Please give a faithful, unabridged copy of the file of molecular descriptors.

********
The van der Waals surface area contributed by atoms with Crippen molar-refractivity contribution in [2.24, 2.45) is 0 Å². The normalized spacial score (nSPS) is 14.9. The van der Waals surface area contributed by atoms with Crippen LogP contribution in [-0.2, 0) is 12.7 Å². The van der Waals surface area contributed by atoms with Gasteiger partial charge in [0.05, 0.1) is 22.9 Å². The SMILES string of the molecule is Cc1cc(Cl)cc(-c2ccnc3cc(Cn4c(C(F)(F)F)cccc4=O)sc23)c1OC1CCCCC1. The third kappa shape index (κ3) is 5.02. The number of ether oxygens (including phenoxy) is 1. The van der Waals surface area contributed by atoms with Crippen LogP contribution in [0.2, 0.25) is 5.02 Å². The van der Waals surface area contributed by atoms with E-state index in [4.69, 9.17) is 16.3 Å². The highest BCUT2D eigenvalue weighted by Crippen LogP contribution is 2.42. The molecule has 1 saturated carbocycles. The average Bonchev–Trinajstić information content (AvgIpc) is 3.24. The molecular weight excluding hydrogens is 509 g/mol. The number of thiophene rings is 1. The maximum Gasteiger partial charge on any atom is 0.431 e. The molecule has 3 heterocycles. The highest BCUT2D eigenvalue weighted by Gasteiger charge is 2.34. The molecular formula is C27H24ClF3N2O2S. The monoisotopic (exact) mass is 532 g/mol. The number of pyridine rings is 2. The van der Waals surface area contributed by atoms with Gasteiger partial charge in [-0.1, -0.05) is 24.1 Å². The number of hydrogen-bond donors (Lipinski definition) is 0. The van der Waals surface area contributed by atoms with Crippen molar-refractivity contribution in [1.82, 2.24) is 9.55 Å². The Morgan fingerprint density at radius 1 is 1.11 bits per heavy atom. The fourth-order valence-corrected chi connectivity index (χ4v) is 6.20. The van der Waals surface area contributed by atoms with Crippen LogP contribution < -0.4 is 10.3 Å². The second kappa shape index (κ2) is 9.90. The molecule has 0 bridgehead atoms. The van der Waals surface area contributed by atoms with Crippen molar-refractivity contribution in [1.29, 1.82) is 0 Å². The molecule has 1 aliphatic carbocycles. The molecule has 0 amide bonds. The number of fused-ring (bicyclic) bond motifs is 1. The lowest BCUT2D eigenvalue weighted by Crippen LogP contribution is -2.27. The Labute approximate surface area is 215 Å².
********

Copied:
The van der Waals surface area contributed by atoms with Crippen molar-refractivity contribution in [2.24, 2.45) is 0 Å². The normalized spacial score (nSPS) is 14.9. The van der Waals surface area contributed by atoms with Crippen LogP contribution in [-0.2, 0) is 12.7 Å². The van der Waals surface area contributed by atoms with Gasteiger partial charge in [0.05, 0.1) is 22.9 Å². The SMILES string of the molecule is Cc1cc(Cl)cc(-c2ccnc3cc(Cn4c(C(F)(F)F)cccc4=O)sc23)c1OC1CCCCC1. The third kappa shape index (κ3) is 5.02. The number of ether oxygens (including phenoxy) is 1. The van der Waals surface area contributed by atoms with Crippen LogP contribution in [0.2, 0.25) is 5.02 Å². The van der Waals surface area contributed by atoms with E-state index in [4.69, 9.17) is 16.3 Å². The highest BCUT2D eigenvalue weighted by Crippen LogP contribution is 2.42. The molecule has 1 saturated carbocycles. The average Bonchev–Trinajstić information content (AvgIpc) is 3.24. The molecular weight excluding hydrogens is 509 g/mol. The number of thiophene rings is 1. The maximum Gasteiger partial charge on any atom is 0.431 e. The molecule has 3 heterocycles. The highest BCUT2D eigenvalue weighted by Gasteiger charge is 2.34. The molecular formula is C27H24ClF3N2O2S. The monoisotopic (exact) mass is 532 g/mol. The number of pyridine rings is 2. The van der Waals surface area contributed by atoms with Gasteiger partial charge in [-0.1, -0.05) is 24.1 Å². The number of hydrogen-bond donors (Lipinski definition) is 0. The van der Waals surface area contributed by atoms with Crippen molar-refractivity contribution in [1.82, 2.24) is 9.55 Å². The Morgan fingerprint density at radius 1 is 1.11 bits per heavy atom. The fourth-order valence-corrected chi connectivity index (χ4v) is 6.20. The van der Waals surface area contributed by atoms with Crippen LogP contribution < -0.4 is 10.3 Å². The second kappa shape index (κ2) is 9.90. The molecule has 0 bridgehead atoms. The van der Waals surface area contributed by atoms with Crippen molar-refractivity contribution in [1.29, 1.82) is 0 Å². The molecule has 1 aliphatic carbocycles. The molecule has 0 amide bonds. The number of fused-ring (bicyclic) bond motifs is 1. The lowest BCUT2D eigenvalue weighted by Crippen LogP contribution is -2.27. The Labute approximate surface area is 215 Å².